People who don’t work on their communication skills are isolated and more unpopular and unwelcome than a mascaraed eyelash poking into an eyeball. And sadly, these people are blissfully unaware of the effect they have on others. So, we truly should listen to the feedback we are given or ask someone close to us to be honest about where we are on the good/bad communication scale.
A) I always listen to the way people describe me and spend time reflecting on it; deciding whether it’s fair comments or not. If two completely different individuals describe me in a certain way that is negative, I investigate further and even use online resources or a coach/therapist/mentor to assist me.
B) People are often haters of me; I am often misunderstood because of my personality (I am just straightforward – I am who, I am) and I can’t help that most people can’t communicate at my level. I hardly ever think on feedback given to me. I take offence easily.
C) I shut down when people give me feedback so that I don’t get hurt. Sometimes, I immediately lash out; other times my eyes glaze over and I don’t take anything in.
#6 Be Real
There is nothing more authentic and attractive than a person who is real. A good communicator is always real, genuine and open. And this draws the crowds. We should always be real when dealing with people. People are impressed by our strengths but make true and lasting connections when we are vulnerable, open and real… and sometimes this means we need to share our weaknesses and struggles.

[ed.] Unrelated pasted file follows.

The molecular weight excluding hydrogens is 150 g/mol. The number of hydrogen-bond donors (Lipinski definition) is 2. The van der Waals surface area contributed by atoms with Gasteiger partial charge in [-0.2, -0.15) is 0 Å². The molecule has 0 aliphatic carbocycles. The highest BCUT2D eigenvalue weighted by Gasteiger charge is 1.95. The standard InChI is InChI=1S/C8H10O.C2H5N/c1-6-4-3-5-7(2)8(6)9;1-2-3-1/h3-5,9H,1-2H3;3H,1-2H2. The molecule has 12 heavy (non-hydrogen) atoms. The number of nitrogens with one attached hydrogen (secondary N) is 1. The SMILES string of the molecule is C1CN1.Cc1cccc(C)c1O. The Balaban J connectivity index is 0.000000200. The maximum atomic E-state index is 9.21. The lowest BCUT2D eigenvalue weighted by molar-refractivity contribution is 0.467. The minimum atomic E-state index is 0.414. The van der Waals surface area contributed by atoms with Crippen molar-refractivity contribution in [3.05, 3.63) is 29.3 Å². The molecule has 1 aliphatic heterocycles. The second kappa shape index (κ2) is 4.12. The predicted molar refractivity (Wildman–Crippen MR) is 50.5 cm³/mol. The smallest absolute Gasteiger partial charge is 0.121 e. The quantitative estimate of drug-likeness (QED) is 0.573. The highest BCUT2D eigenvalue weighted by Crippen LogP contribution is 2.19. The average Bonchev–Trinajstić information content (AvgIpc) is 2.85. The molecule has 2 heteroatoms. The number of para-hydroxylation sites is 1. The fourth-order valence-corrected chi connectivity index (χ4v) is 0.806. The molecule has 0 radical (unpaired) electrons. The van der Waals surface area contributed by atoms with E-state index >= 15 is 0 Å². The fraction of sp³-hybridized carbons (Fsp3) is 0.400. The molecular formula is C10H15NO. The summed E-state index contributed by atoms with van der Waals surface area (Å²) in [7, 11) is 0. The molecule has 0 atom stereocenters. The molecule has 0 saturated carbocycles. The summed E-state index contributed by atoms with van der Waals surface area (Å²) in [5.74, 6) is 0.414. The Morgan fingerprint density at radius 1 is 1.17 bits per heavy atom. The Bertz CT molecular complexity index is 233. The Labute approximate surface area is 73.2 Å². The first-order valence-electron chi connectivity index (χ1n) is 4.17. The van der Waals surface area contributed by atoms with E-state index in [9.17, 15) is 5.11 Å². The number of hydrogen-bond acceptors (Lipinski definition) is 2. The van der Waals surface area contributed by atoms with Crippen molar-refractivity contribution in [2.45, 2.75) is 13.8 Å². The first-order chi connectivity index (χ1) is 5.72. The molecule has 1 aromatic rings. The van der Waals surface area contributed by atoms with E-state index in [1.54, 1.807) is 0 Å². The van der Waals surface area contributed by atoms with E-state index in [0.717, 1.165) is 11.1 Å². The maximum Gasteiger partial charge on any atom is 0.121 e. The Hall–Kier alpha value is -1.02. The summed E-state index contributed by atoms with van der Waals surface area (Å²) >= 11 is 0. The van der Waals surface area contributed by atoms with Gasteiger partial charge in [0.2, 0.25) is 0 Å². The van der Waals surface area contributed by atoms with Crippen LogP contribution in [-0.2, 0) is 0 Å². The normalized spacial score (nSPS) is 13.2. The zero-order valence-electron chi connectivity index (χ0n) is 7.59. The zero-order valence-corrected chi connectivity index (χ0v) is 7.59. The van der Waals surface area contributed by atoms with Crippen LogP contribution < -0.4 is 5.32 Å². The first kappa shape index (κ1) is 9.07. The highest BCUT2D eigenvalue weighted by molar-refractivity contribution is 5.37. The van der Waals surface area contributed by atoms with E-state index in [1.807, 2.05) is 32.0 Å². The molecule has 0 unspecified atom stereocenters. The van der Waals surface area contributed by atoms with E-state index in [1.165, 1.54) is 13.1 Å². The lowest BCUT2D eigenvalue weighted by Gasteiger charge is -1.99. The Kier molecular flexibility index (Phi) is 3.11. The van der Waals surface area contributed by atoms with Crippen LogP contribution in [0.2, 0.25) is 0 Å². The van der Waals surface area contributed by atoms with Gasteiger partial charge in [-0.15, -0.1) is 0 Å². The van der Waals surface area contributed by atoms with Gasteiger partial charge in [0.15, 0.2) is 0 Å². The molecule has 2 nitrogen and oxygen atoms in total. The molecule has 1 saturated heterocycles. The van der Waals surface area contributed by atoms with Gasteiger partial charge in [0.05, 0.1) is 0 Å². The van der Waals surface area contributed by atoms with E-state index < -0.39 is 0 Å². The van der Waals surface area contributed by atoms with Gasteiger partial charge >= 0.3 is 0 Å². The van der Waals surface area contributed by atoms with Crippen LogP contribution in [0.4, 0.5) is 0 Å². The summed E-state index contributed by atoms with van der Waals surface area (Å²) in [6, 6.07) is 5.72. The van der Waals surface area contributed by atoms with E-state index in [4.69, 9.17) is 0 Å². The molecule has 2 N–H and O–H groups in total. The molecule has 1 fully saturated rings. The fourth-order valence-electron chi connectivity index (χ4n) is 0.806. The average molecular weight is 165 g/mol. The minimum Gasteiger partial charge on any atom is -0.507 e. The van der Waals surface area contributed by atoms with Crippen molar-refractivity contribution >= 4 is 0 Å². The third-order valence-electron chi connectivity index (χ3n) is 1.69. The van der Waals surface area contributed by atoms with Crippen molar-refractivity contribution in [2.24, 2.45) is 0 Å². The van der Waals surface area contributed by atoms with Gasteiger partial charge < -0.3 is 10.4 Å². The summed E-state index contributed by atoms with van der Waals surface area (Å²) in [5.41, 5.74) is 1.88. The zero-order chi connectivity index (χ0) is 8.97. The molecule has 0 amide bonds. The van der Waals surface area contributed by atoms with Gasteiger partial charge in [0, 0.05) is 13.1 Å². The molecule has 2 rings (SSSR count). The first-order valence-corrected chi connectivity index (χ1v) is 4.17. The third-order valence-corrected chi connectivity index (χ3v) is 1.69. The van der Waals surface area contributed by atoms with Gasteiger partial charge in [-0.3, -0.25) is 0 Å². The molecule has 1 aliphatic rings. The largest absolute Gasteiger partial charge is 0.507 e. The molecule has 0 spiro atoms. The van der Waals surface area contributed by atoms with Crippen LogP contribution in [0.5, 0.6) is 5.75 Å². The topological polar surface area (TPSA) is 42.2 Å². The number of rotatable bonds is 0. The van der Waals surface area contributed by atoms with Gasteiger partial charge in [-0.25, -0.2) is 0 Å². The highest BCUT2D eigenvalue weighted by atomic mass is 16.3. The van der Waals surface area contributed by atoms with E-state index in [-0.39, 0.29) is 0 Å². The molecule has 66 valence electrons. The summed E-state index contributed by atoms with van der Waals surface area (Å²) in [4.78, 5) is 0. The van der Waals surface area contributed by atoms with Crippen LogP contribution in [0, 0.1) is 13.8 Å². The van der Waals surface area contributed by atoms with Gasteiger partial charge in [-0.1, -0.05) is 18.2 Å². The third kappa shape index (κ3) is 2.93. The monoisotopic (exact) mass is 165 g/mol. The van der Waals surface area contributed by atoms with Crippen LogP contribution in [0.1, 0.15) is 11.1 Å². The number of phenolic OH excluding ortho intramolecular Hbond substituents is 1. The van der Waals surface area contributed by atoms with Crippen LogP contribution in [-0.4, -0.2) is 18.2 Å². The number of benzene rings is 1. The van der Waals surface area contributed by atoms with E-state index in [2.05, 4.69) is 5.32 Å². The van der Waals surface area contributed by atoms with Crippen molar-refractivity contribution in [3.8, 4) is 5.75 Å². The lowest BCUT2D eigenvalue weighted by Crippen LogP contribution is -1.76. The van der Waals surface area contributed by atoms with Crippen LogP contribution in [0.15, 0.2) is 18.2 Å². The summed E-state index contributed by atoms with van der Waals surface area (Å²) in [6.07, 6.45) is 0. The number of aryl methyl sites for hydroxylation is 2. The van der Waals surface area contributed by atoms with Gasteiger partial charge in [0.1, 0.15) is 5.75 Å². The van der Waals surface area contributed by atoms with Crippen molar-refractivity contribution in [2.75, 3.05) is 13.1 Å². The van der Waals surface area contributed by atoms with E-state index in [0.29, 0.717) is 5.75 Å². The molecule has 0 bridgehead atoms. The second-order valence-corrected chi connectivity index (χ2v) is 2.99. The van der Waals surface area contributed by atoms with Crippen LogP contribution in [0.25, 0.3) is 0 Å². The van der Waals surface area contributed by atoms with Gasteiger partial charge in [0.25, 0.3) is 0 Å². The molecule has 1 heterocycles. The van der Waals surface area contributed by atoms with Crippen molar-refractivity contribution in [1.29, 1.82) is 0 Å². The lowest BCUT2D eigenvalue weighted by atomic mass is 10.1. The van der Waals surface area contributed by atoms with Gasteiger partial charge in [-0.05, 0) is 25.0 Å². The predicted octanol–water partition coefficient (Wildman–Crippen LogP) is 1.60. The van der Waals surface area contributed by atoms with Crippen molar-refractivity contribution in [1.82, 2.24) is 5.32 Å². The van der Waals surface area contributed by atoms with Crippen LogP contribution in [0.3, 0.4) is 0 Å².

A) I try to always be one person no matter where I am (whether at work, church, a pub, or home). I don’t struggle to act in a certain way that doesn’t come naturally to me and I never have to/choose to hide large “sections” of my thoughts, actions, struggles, beliefs and activities from people.
B) It’s important that I pretend to be strong, authoritative,fun, happy, upbeat and in control at all times – no matter what. I always fake it, until I make it; especially when I am the leader in the situation. I am often described by others as being different from one situation to the next i.e.my partner says I am different at home to when I am at work etc. I don’t share my feelings and most people don’t know what I feel and what I struggle with.
C) I don’t see the value in being real, or pretending to be something I am not. I just like to be and exist; I am ambivalent.